A headache is usually described as a throbbing, sharp, steady, or dull pain in the head. There are different types of headaches:
- Tension headaches usually cause pain that wraps around your head like a band. The pain can be more intense in the front or near the back of your head.
- Sinus headaches cause pain in the forehead, cheeks, and nasal areas. Sinus headaches usually have other symptoms such as a stuffy or runny nose and your senses of smell and taste may be affected.
- Migraine headaches can cause a painful pulsing or throbbing in the head and may cause nausea, vomiting, and sensitivity to bright light and sound.
You may have any or all of these types of headaches during breast cancer treatment.
Breast cancer treatments that can cause headaches include:
- hormonal therapy:
- some targeted therapies:
- Herceptin (chemical name trastuzumab)
- Herceptin Hylecta (chemical name: trastuzumab and hyaluronidase-oysk)
- Herzuma (chemical name: trastuzumab-pkrb)
- Kadcyla (chemical name: T-DM1 or ado-trastuzumab emtansine)
- Kisqali (chemical name: ribociclib, formerly called LEE011)
- Lynparza (chemical name: olaparib)
- Margenza (chemical name: margetuximab-cmkb)
- Ontruzant (chemical name: trastuzumab-dttb)
- Talzenna (chemical name: talazoparib)
- Verzenio (chemical name: abemaciclib)
Pain medications you may be taking along with breast cancer treatments also may cause headaches. When taken in large amounts, pain medicines can cause what's called a “rebound” headache. When the pain medication wears off, the body has a withdrawal reaction, causing another headache. Long-term use of some pain medications can lead to low-grade headaches that don't go away. Talk to your doctor about the correct dosage of pain medications.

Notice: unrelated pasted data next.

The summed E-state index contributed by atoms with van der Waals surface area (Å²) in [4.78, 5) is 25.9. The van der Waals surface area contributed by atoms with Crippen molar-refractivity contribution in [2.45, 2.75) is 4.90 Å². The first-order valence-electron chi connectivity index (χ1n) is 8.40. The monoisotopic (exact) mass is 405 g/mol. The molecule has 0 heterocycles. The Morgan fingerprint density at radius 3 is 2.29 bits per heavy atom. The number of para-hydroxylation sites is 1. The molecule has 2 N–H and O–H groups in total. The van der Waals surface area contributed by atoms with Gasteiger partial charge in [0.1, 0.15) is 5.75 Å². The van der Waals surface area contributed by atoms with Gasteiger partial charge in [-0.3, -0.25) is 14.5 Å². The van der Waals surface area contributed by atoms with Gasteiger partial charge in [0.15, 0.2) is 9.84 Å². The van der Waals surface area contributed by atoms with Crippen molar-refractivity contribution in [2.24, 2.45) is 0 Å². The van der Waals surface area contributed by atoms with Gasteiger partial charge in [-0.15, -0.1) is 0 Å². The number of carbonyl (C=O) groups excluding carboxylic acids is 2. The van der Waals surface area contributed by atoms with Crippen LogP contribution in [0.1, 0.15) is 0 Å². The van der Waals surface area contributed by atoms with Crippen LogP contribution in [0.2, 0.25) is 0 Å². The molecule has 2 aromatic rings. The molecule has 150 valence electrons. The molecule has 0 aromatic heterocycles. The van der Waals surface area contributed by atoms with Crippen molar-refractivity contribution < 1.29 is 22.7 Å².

Bisphosphonates, medicines that are used to protect bones during breast cancer treatment, also may cause headaches.
- Consider complementary and holistic techniques to help reduce emotional and physical stress that can lead to headaches. Relaxation techniques such as deep breathing, meditation, and progressive muscle relaxation may help.
- Relax your entire body at intervals throughout the day focusing on your head, neck, and shoulders. Stretch your arms, legs, and back.
- Exercise a few times a week to keep your muscles flexible. Don’t go overboard — too much exercise sometimes can trigger headaches.
- Get plenty of sleep. Lack of rest can contribute to headaches.
- Don’t smoke — smoking can trigger headaches.
- Eat regular, healthy meals. Missing a meal can cause a headache.
- Make an eating and sleeping schedule and stick to it. A regular routine can help reduce stress levels.
- Avoid caffeine. While some medications that contain caffeine can help ease headaches, adding extra caffeine to your diet with soda, coffee, or chocolate can trigger headaches.
- Be aware of what triggers your headaches. Is it hunger? Stress? A certain medication? Keep a headache diary to track the time of day you get a headaches, the severity of the pain, and what helped ease it. Knowing what triggers your headaches can help you avoid them.
- Take medications as directed by your doctor.
- Use an ice pack on the affected area. Applying a cold pack or cool washcloth to your forehead, nape of the neck, or temples can help alleviate pain.
- Calm down and relax with a warm bath or shower, nap, or a stroll around the neighborhood.
- Relax in a quiet, dimly lit room. Sit or lie down, with your eyes closed to help release tension. Sometimes soft, relaxing music can help.
A headache can be a symptom of other serious conditions. If you’re having frequent headaches, talk to your doctor to figure out what's causing them and how to treat them.
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